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Game Warden Named Texas "Officer Of The Year" By Conservation Association
AUSTIN — Burnet-based Game Warden Brent Whitus has been named Texas "Officer of the Year" by the Southeastern Association of Fish and Wildlife Agencies.
Texas Parks and Wildlife Director Carter Smith presented the award to Whitus at the Jan. 28 meeting of the Texas Parks and Wildlife Commission Thursday.
Whitus began his TPWD career at Colorado City State Park in 1999. A year later he transferred to Garner State Park as a park peace officer. He later was accepted by the 49th Texas Game Warden Academy, where he graduated in June 2003.
Spending the next five years working in Webb County, Whitus handled several cases involving deer breeders and made numerous arrests for narcotics trafficking. He also participated in the manhunt for those involved in the June 14, 2005 shooting of fellow Game Warden Martin Oviedo in Zapata County and assisted in the arrest of the suspects.
In April 2008 Whitus transferred to Burnet County, where he soon became involved in a high profile deer breeding investigation that led to the filing of eight complaints against a single suspect. The charges included illegal transportation of a buck deer during open season without removing the antlers, record-keeping violations and improper deer identification (tattoos and ear tags.)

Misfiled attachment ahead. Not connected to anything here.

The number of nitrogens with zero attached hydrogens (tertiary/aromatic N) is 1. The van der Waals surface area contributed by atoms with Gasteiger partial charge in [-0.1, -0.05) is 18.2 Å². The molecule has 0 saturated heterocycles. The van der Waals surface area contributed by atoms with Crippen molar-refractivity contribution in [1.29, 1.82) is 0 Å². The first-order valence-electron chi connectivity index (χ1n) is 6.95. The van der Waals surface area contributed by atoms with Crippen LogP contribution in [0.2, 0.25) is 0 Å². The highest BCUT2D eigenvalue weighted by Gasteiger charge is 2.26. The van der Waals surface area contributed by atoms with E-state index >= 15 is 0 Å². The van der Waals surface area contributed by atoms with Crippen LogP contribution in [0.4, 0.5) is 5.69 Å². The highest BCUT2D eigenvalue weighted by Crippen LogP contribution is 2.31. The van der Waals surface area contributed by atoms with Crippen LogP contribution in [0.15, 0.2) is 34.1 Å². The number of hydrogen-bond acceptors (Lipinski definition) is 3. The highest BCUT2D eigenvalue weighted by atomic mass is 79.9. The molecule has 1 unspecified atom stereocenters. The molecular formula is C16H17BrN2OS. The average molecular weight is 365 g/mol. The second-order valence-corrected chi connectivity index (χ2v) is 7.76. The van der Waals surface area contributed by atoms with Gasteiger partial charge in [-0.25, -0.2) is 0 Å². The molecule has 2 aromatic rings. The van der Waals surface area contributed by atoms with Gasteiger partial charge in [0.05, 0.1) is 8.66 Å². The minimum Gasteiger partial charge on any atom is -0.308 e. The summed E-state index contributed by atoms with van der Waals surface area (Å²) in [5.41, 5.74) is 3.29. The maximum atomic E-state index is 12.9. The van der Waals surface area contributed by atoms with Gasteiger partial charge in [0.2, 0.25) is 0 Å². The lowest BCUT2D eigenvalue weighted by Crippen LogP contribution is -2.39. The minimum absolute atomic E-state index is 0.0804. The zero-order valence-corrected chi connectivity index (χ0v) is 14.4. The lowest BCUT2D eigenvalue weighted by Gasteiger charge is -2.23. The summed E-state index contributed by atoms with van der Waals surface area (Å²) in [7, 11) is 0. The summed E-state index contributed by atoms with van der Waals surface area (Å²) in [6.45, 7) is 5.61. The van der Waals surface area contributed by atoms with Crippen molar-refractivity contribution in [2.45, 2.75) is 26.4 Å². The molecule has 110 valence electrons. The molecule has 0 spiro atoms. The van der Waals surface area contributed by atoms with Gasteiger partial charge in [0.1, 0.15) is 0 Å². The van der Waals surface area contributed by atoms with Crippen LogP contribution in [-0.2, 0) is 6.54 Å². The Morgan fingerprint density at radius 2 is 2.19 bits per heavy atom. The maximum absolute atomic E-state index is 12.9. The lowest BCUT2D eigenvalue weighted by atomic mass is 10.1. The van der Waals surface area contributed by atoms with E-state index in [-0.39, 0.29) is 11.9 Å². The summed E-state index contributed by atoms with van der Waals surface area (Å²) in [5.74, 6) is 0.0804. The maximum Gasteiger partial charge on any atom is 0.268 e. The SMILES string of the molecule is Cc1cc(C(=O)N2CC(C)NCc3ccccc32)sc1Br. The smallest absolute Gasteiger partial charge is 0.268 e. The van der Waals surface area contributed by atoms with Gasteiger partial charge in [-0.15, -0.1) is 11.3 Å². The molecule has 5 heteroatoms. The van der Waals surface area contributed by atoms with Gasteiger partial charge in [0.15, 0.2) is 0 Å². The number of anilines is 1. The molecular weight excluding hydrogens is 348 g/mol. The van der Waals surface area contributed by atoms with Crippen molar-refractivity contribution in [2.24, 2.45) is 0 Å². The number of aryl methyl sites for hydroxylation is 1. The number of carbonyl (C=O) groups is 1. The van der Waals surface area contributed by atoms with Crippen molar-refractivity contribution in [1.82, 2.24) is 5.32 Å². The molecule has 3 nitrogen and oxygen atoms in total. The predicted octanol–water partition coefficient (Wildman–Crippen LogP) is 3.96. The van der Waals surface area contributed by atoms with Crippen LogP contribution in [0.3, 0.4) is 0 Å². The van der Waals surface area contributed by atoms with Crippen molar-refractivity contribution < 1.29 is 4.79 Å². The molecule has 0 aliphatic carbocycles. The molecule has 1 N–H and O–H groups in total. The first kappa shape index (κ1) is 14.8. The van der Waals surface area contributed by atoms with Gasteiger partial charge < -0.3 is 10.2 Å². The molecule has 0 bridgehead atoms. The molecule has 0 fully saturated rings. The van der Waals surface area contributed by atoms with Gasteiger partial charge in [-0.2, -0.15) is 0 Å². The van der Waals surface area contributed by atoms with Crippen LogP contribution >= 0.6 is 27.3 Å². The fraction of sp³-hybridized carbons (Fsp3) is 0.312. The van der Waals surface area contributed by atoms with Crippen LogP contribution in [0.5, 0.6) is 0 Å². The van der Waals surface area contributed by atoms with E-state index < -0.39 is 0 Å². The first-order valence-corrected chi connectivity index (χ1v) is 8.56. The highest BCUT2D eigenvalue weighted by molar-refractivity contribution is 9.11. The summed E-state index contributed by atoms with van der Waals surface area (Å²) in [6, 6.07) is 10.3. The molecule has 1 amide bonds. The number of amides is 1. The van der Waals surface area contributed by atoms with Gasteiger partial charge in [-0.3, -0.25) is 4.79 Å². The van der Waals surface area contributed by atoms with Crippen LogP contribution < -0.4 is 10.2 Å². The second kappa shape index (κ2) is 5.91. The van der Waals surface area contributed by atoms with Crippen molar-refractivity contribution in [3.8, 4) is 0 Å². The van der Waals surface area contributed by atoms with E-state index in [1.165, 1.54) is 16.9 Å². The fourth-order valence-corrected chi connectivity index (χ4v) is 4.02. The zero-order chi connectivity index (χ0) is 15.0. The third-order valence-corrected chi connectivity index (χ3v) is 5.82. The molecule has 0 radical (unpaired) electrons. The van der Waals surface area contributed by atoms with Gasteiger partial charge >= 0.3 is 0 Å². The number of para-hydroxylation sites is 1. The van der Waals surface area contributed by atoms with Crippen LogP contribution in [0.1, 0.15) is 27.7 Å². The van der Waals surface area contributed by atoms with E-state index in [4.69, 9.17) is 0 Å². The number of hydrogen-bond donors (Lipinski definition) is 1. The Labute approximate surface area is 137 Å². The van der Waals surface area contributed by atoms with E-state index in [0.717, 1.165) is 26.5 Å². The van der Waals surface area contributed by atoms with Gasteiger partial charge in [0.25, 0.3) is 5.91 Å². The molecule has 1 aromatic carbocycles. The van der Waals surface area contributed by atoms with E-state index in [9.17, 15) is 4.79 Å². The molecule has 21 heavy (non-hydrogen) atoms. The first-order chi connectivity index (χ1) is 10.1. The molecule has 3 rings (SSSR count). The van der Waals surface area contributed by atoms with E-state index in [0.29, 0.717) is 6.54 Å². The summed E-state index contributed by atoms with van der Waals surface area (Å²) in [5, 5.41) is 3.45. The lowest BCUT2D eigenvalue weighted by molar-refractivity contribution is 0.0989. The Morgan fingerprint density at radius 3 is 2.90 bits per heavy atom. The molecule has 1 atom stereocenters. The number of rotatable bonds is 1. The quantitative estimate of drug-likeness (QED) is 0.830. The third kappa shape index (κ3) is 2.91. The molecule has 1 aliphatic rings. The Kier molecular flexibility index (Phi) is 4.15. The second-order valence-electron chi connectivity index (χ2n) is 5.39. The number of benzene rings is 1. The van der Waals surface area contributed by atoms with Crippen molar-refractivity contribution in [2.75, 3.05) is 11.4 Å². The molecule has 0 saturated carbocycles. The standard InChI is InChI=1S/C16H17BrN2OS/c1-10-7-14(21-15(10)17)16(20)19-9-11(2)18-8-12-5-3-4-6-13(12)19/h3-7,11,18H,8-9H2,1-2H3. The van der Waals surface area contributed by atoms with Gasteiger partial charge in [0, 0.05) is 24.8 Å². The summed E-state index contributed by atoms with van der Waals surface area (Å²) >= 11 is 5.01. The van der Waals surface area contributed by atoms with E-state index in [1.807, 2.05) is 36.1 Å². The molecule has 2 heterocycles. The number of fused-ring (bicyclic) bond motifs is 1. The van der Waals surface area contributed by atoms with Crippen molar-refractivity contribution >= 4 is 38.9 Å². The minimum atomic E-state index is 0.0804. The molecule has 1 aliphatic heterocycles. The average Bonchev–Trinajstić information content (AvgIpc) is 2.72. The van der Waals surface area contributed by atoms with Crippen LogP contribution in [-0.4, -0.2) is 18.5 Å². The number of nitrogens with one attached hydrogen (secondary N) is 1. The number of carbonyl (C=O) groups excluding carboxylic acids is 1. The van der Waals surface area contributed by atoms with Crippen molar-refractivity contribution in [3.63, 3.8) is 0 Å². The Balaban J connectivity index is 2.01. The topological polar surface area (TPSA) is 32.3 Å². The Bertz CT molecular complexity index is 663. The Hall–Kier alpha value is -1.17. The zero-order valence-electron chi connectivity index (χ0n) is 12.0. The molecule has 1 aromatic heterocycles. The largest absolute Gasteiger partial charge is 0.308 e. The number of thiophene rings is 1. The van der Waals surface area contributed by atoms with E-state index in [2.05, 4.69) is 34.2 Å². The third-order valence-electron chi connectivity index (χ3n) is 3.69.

Whitus logged more than 140 hours on this investigation, along with other wardens. The defendant pled guilty to all the charges and will be unable to acquire a deer breeder permit for five years.
After attending training on boating while intoxicated enforcement issues, Whitus became interested in writing search warrants to obtain blood samples from suspected drunk boaters refusing to comply with an officer’s request. Consequently, he became the first warden in his district to serve such a warrant.
In addition to his other law enforcement duties, Whitus has been a key player in the Law Enforcement Division’s Force Options Scenario training program. The training is done which special safety equipment and weapons that fire paint projectiles so students can experience as close to an actual life or death shooting situation as possible. This year, Whitus has been involved in training 51 game warden cadets
Active in local church and civic activities, Whitus also is a member of the Texas Game Warden Honor Guard, which supports the families of active, retired or fallen wardens by being a part of their funeral services.
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